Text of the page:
I was introduced to the fascinating world of printed letters through a comic depicting the Ramayana. Those days, every Bengali child began with a few books by Upendra Kishore Ray Chaudhuri: Tuntunir Boi and Chhotto Ramayana. After a few years, they would read Abanindra Nath Tagore. Dakshina Ranjan Mitra Majumdar’s Thakurmar Jhuli (Grandma’s bag) and a few more books with similar eponymous names were collections of fairy tales that smelt of the earth and waters of Bengal. Generations of Bengali children read the books, until a gust of “English medium education” – long after the Englishmen had left – changed their language, and to an extent, their cultural moorings. According to oral history, Thakurmar Jhuli was originally told by a village drummer or dhuli in a remote village in the district of Mymansingh, East Bengal.
Sona Dhuli sat under a pipal tree and narrated the stories to his bemused listeners. He became famous, but as he stopped drumming to tell his tales, he also became poorer. It happens if you leave a secure career in search of the esoteric. Sona Dhuli didn’t have enough to eat, but told his tales till the end. Dakshina Ranjan heard the stories during his visits to Dighpait, his mother’s village. [Dayamayir Katha, Sunanda Sikdar, Gangchil, Kolkata, 2010, pp 64-65].
Dakshina Ranjan did a great service to Bengal by recording the tales for posterity. One would never know how many such gems have been lost forever. It would be inevitable in a society where knowledge is passed on through speech. It reminds me of the Thomas Gray lines that my father was fond of quoting:
Full many a gem of purest ray serene
The dark unfathomed caves of ocean bear.
Full many a flower is born to blush unseen,
And waste its sweetness on the desert air.
Till I reached the sixth standard, my school used to be over by 10.30 in the morning. I returned to an empty home as sister studied at a day school and mother too would be in hers. I spent the afternoons alone. The long solitary hours helped me create a world in my mind which I venture into even now, although not very often. As the languid street cries of the men offering many domestic services floated in from the deserted afternoon streets and crows cawed to accentuate the loneliness, I spent hours watching ants undertaking trans-continental journeys in the cracks and crevices of the parapet wall on our terrace. The room on the terrace had all kinds of junk, but it was also a space ship that explored galaxies.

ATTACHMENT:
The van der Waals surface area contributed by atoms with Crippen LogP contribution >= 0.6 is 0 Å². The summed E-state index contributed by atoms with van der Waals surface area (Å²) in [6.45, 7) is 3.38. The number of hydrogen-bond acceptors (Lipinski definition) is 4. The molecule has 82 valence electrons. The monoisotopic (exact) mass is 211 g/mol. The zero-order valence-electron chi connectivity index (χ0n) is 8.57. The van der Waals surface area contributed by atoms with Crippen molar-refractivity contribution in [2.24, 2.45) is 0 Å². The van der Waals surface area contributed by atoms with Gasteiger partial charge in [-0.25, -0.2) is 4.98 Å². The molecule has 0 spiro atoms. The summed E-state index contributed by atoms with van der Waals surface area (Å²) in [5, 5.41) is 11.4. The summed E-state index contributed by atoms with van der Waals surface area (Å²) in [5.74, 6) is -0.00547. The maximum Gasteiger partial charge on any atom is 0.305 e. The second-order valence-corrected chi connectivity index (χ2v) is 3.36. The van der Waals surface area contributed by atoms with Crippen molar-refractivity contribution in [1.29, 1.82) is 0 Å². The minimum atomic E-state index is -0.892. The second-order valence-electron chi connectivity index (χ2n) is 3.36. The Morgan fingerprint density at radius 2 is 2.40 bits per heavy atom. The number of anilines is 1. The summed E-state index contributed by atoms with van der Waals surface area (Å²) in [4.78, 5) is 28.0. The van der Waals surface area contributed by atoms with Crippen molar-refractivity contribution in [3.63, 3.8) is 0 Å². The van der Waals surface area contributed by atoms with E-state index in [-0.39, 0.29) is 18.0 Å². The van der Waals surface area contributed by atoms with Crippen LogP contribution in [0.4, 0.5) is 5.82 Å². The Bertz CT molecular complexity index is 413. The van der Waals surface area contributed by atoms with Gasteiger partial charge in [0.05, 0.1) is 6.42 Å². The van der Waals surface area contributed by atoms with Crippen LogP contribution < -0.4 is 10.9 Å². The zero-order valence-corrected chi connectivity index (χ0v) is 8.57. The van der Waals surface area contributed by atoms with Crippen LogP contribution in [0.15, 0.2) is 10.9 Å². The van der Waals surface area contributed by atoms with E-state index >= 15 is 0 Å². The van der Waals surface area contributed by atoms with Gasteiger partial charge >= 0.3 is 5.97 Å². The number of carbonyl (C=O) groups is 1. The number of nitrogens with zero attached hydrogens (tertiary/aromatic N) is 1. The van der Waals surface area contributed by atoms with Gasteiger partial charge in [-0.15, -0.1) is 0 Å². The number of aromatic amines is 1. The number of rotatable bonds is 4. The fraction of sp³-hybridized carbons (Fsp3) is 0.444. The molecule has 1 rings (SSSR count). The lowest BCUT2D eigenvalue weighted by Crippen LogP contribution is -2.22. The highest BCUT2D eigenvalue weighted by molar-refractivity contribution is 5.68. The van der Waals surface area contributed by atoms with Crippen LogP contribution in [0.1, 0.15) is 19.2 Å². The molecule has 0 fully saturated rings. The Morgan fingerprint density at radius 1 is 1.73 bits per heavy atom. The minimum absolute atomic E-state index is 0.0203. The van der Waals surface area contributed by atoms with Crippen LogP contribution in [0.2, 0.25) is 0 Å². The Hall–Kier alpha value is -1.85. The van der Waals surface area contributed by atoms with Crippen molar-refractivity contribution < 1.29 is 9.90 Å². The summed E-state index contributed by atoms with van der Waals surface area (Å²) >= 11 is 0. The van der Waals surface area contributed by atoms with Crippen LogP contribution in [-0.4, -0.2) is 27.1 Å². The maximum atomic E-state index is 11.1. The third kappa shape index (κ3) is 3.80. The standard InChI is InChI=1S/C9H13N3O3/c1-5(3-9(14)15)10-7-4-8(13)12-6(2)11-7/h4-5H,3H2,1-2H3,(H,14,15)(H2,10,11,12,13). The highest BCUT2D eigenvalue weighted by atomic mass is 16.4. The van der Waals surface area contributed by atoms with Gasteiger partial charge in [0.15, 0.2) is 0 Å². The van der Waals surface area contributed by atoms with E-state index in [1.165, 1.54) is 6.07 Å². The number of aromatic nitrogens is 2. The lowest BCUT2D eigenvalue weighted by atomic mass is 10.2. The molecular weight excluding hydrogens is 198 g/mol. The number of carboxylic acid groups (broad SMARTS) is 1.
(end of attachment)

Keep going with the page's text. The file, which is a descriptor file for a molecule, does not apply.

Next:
I would also read a storybook lying prone on a mat with a pillow under my chest. The books in our house helped. More importantly, ma introduced me to the treasure trove that was her school library; in the evening, I would search her bag to check what book she had brought for me.
Dickens, Jules Verne, Robert Luis Stevenson and Alexander Dumas were my favourite. I read Bangla translations of The treasure island and the adventure stories of Jules Verne many times over. Captain Nemo was the obvious childhood hero, more so because he was an Indian who ruled the depth of oceans. Bibhuti Bhushan’s Chander Pahad (The mountain of the moon) was another book I loved. (I rate it among the finest in the world literature for children.) Besides, there was Sukumar Ray’s Abol Tabol (Abracadabra), a collection of nonsense verse which I think remains unmatched to this day in the two languages that I seriously know, even after taking Edward Leer and Ogden Nash into account. And of course, Sukumar Ray’s prose: Hajabarala (Abracadabra again) and Pagla Dashu (Dashu is nuts) etc. Sukumar Ray was Upendrakishore’s son. And his son, Satyajit Ray, created the legendary Feluda and Professor Shanku. Children’s literature would have been poorer but for this trio.
I was a subscriber of the children’s magazine Ramdhanu (The Rainbow). It was a matter of pride to see the periodical delivered at home with my name printed on the cover. The editor of the magazine was Kshitindra Narayan Bhattacharya, who also wrote lovely stories for children, particularly science fiction. (I read an article on him recently. He was a topper in M.Sc. in applied chemistry from Calcutta University and taught at Ashutosh College.) The magazine-office-cum-printing press-cum-the editor’s-residence was near ours, in Townsend Road, although the place was no longer at the town’s end then. (One of my best friends, Damodar Menon lived there too, although unfortunately we met only as adults.)
Kshitindra Narayan was the first author I met in flesh and blood, and naturally, I was a nervous. But he put me at ease in minutes and talked for quite some time as if he was talking to an equal. Besides, there was another magazine, Suktara (The evening star) that our newspaper supplier, Master Moshai delivered. In Suktara, there were many mushy stories that described orphan boys, badly treated by guardians or masters, run away and return years later after they made it big.
My friend Ashish Sarbagya ran away from home when we were in the sixth standard. Ashish had been afflicted with polio and walked with a limp. He lived near my house and we walked to school together after we were promoted to the secondary school. He walked fast and was none the worse for his physical challenge. It is not known if he made it big. No one has heard of him since.